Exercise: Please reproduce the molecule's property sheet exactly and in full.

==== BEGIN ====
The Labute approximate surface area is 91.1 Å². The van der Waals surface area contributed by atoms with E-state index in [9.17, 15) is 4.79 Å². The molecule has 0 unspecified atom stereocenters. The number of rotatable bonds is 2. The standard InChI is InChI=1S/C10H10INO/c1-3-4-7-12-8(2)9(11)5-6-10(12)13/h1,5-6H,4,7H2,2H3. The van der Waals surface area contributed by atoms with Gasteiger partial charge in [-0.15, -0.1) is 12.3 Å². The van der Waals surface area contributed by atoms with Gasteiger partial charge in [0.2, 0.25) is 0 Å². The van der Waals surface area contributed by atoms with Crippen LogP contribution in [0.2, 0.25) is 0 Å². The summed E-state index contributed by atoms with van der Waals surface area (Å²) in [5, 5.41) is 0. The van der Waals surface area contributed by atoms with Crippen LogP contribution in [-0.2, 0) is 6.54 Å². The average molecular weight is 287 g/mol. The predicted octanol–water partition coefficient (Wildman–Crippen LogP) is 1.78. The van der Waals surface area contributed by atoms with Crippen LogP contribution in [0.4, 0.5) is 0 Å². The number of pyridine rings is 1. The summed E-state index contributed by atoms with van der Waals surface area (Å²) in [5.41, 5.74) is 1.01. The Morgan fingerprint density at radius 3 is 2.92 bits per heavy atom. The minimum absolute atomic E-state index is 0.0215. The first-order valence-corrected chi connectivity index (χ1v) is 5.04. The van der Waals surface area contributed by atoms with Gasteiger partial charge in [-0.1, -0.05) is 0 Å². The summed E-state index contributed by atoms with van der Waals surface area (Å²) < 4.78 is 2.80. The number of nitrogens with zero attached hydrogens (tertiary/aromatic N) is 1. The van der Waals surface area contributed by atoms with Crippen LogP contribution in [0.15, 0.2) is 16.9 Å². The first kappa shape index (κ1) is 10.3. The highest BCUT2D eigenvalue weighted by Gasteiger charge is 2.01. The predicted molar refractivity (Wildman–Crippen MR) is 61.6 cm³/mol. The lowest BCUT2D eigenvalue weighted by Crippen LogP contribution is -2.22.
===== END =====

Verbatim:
The Labute approximate surface area is 91.1 Å². The van der Waals surface area contributed by atoms with E-state index in [9.17, 15) is 4.79 Å². The molecule has 0 unspecified atom stereocenters. The number of rotatable bonds is 2. The standard InChI is InChI=1S/C10H10INO/c1-3-4-7-12-8(2)9(11)5-6-10(12)13/h1,5-6H,4,7H2,2H3. The van der Waals surface area contributed by atoms with Gasteiger partial charge in [-0.15, -0.1) is 12.3 Å². The van der Waals surface area contributed by atoms with Gasteiger partial charge in [0.2, 0.25) is 0 Å². The van der Waals surface area contributed by atoms with Crippen LogP contribution in [0.2, 0.25) is 0 Å². The summed E-state index contributed by atoms with van der Waals surface area (Å²) in [5, 5.41) is 0. The van der Waals surface area contributed by atoms with Crippen LogP contribution in [-0.2, 0) is 6.54 Å². The average molecular weight is 287 g/mol. The predicted octanol–water partition coefficient (Wildman–Crippen LogP) is 1.78. The van der Waals surface area contributed by atoms with Crippen LogP contribution in [0.4, 0.5) is 0 Å². The number of pyridine rings is 1. The summed E-state index contributed by atoms with van der Waals surface area (Å²) in [5.41, 5.74) is 1.01. The Morgan fingerprint density at radius 3 is 2.92 bits per heavy atom. The minimum absolute atomic E-state index is 0.0215. The first-order valence-corrected chi connectivity index (χ1v) is 5.04. The van der Waals surface area contributed by atoms with Gasteiger partial charge in [-0.1, -0.05) is 0 Å². The summed E-state index contributed by atoms with van der Waals surface area (Å²) < 4.78 is 2.80. The number of nitrogens with zero attached hydrogens (tertiary/aromatic N) is 1. The van der Waals surface area contributed by atoms with Crippen LogP contribution in [0.15, 0.2) is 16.9 Å². The first kappa shape index (κ1) is 10.3. The highest BCUT2D eigenvalue weighted by Gasteiger charge is 2.01. The predicted molar refractivity (Wildman–Crippen MR) is 61.6 cm³/mol. The lowest BCUT2D eigenvalue weighted by Crippen LogP contribution is -2.22.